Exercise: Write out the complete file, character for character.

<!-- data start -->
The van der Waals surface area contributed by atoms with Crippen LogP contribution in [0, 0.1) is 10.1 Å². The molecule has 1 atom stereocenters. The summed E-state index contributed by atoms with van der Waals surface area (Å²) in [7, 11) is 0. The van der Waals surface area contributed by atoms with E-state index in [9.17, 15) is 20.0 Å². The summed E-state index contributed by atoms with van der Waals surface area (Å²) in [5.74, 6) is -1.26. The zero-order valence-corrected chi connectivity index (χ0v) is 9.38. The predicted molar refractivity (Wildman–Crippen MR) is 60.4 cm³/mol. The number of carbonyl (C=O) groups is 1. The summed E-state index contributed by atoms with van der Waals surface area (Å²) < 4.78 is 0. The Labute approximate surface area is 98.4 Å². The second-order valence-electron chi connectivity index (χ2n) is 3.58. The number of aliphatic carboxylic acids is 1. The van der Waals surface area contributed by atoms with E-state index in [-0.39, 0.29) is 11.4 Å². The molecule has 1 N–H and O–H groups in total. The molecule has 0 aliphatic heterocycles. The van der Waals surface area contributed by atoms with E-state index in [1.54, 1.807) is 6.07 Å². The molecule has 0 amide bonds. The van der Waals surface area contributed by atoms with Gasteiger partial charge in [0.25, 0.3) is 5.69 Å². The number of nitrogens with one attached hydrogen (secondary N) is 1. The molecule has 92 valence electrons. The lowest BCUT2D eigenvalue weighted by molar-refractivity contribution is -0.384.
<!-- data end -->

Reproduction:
The van der Waals surface area contributed by atoms with Crippen LogP contribution in [0, 0.1) is 10.1 Å². The molecule has 1 atom stereocenters. The summed E-state index contributed by atoms with van der Waals surface area (Å²) in [7, 11) is 0. The van der Waals surface area contributed by atoms with E-state index in [9.17, 15) is 20.0 Å². The summed E-state index contributed by atoms with van der Waals surface area (Å²) in [5.74, 6) is -1.26. The zero-order valence-corrected chi connectivity index (χ0v) is 9.38. The predicted molar refractivity (Wildman–Crippen MR) is 60.4 cm³/mol. The number of carbonyl (C=O) groups is 1. The summed E-state index contributed by atoms with van der Waals surface area (Å²) < 4.78 is 0. The Labute approximate surface area is 98.4 Å². The second-order valence-electron chi connectivity index (χ2n) is 3.58. The number of aliphatic carboxylic acids is 1. The van der Waals surface area contributed by atoms with E-state index in [-0.39, 0.29) is 11.4 Å². The molecule has 1 N–H and O–H groups in total. The molecule has 0 aliphatic heterocycles. The van der Waals surface area contributed by atoms with E-state index in [1.54, 1.807) is 6.07 Å². The molecule has 0 amide bonds. The van der Waals surface area contributed by atoms with Gasteiger partial charge in [0.25, 0.3) is 5.69 Å². The number of nitrogens with one attached hydrogen (secondary N) is 1. The molecule has 92 valence electrons. The lowest BCUT2D eigenvalue weighted by molar-refractivity contribution is -0.384.